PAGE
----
Well, according to them, in a pot put just right amount of water and estimate it so that if you will drop all pili nuts on the pot they are completely submerged.  Now heating the pot with water just until it becomes luke warm (Don't overheat the water, else the pili husk will become more hard).  Remove the pot from fire and drop all pili nuts into the pot and wait until their husk becomes soft and ready to eat.  

The picture above shows the shell of the pili nut once you removed already the husk.  They are hard and made like a shaped part of a furniture, but inside of it is the pili nut.

The photo above shows how bicolanos manually remove the pili shell.  They would use a bolo and the end tip of the bolo must touch the chopping board so that only the right amount of force is applied to the shell to break them.  If you fail, the pili nut will be cutted into halves and it would not look perfect for commercial use.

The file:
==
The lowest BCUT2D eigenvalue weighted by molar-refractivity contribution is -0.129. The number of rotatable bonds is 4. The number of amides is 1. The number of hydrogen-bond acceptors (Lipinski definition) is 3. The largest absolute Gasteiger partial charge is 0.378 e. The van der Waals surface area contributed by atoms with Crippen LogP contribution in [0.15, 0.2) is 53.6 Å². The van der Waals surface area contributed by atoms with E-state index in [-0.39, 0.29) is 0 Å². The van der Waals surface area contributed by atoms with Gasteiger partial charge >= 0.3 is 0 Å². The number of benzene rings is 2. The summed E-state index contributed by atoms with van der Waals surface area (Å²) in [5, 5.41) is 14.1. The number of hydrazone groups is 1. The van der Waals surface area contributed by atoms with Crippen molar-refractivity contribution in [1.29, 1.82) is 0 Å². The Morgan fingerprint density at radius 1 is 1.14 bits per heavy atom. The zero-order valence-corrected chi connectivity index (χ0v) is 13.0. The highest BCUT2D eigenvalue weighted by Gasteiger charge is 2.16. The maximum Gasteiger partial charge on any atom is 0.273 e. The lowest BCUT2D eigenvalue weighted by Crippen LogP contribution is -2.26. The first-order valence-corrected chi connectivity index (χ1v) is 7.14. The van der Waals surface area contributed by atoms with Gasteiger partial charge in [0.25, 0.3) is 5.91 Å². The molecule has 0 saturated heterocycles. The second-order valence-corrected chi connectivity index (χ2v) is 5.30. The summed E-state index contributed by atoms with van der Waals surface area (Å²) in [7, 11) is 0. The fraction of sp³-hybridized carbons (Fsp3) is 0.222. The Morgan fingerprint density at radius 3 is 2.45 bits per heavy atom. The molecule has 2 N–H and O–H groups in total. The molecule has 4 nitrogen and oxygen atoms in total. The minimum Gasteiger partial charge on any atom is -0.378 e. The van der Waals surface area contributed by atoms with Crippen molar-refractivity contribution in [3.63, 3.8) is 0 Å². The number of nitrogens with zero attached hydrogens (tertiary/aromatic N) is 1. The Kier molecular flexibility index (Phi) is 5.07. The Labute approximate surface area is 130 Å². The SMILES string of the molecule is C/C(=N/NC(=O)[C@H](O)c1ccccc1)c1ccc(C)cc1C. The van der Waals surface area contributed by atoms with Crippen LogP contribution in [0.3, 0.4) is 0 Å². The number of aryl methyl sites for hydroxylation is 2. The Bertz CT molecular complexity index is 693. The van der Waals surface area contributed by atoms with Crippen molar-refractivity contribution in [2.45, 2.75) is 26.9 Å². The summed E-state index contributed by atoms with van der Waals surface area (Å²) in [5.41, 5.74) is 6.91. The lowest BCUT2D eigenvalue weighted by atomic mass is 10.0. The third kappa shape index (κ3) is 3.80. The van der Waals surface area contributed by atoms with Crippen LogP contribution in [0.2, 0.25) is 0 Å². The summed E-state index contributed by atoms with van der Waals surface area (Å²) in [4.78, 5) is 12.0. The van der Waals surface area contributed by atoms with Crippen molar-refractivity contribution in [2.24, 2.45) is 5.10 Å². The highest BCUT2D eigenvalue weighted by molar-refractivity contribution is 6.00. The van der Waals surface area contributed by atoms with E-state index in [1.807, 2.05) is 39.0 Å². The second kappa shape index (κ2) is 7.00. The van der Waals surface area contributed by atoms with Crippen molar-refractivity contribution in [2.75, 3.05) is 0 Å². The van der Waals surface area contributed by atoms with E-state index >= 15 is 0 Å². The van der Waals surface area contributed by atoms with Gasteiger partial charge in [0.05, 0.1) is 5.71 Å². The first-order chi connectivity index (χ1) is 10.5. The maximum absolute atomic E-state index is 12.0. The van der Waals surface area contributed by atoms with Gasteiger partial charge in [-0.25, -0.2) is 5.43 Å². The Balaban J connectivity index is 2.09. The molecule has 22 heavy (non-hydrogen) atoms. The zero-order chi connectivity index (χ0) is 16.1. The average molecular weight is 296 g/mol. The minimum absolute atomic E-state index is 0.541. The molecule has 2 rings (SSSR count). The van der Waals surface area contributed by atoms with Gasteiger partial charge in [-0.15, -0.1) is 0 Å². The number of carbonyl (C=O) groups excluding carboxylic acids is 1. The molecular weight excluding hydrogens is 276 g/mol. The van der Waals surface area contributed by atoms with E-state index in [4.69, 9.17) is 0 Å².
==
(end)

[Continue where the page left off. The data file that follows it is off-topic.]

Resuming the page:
As you can see in the picture below, this is the finished product of fried pili nuts with coated brown sugar. So sweet and delicious, perfect for snacks.

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Friday, December 14, 2012

The First Design of Philippine 500 Peso Bill (but not officially used)


This is an old Philippine 500 Peso Bill.

I guess even if you go to a bank, you can not find anymore this bill. The first 500 Peso bill was planned to be released in 1985 during the era of former Philippine President Ferdinand Marcos, but it was not officially used because of the snap election.

In February 1986, Due to the People Power movement, President Ferdinand Marcos was oust from the Palace and Miss Corazon Aquino became the president of the republic.  During Corazon Aquino administration, a new 500 Peso Bill (with "Ninoy" image (Benigno Simeon "Ninoy" Aquino, Jr.) was released and officially used until now.